June 19 2013 Latest news:
Matthew Abel, exhibitions team leader at Havering Museum
Sunday, January 6, 2013
Finding suitable healthcare in the 19th century was rarely easy. And sometimes, even an MP couldn’t guarantee himself the best treatment.
James Theobald was born into a distinguished family in Winchester in 1829. He entered parliament on the Conservative ticket for Romford at the 1886 general election, and was reportedly very popular and hard working.
On March 9, 1894, Theobald was rushing through Romford Station to catch the 2:16pm train to London. He attempted to board a carriage, but the train had already started moving, and he tripped and fell between the footboard and the platform.
The station staff quickly stopped the train and pulled the severely injured Theobald to safety.
In this situation today, we would not hesitate to call an ambulance, or take him to an A&E department.
However, Romford lacked both of these in 1894, so its MP (at his own request) was instead carried on a stretcher to the Golden Lion Hotel.
This may seem odd, but the Golden Lion could provide a comfortable bed, and was convenient for doctors and chemists to reach.
That is not to say that there were no hospitals in Romford at the time. The Victoria Cottage Hospital had opened in Pettits Lane just six years earlier, however it was mainly used by GPs to perform minor operations.
Another option was the new infirmary at Romford Union Workhouse, opened the previous year – although this was out of the question for a man of Theobald’s status.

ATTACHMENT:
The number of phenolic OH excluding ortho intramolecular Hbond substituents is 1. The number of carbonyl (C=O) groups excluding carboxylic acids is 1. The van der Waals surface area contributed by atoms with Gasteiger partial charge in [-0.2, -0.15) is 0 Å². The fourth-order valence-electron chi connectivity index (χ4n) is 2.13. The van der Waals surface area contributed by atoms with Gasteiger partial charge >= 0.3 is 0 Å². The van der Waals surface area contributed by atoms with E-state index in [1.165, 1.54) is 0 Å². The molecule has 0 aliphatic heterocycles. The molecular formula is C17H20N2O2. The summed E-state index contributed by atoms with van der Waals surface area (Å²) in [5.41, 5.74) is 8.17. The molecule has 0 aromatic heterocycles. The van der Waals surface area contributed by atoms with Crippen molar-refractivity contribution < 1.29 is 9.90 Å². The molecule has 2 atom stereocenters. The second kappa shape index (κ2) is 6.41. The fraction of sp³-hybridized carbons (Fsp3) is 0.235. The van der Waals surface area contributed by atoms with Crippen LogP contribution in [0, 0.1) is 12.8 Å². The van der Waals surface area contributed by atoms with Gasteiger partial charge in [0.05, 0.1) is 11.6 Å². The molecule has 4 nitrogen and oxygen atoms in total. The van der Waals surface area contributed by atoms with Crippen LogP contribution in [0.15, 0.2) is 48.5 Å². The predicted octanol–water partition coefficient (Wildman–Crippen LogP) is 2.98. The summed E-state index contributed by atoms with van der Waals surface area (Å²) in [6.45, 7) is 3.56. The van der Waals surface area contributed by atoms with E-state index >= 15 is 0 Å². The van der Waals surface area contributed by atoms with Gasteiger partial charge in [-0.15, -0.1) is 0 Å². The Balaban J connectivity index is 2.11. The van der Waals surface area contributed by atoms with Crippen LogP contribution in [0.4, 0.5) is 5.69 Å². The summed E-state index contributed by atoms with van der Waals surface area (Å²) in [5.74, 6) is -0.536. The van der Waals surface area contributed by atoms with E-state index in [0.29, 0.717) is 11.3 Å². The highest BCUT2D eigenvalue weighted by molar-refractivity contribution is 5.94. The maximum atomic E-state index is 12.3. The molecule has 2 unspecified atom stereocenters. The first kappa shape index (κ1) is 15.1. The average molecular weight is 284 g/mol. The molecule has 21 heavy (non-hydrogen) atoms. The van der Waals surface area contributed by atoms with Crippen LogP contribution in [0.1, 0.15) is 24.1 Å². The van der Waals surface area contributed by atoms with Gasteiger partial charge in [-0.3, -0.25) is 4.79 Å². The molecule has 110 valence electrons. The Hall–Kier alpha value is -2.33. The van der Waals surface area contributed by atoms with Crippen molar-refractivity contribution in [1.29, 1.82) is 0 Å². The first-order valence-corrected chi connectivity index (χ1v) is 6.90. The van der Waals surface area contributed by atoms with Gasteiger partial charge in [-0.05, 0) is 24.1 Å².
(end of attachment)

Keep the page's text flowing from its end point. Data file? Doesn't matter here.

Two local doctors and a surgeon from Guy’s Hospital were summoned to the Golden Lion, and diagnosed four fractured ribs and wounds to the head and body, as well as internal injuries - the Honourable Gentleman would not last the night.
To make his last hours as comfortable as possible, straw was laid in the road outside that night to deaden the traffic noise. After a brief rally, James Theobald died at 6.02 the next morning.
Romford Union Workhouse gradually evolved into Oldchurch Hospital, and its first specialist A&E department opened in 1968.
Discover more about the history of local healthcare in Havering Museum’s upcoming exhibition In Sickness and in Health: 800 Years of Healthcare in Havering, which runs from January 12 to March 23.
For more information call the museum on 01708 766 571.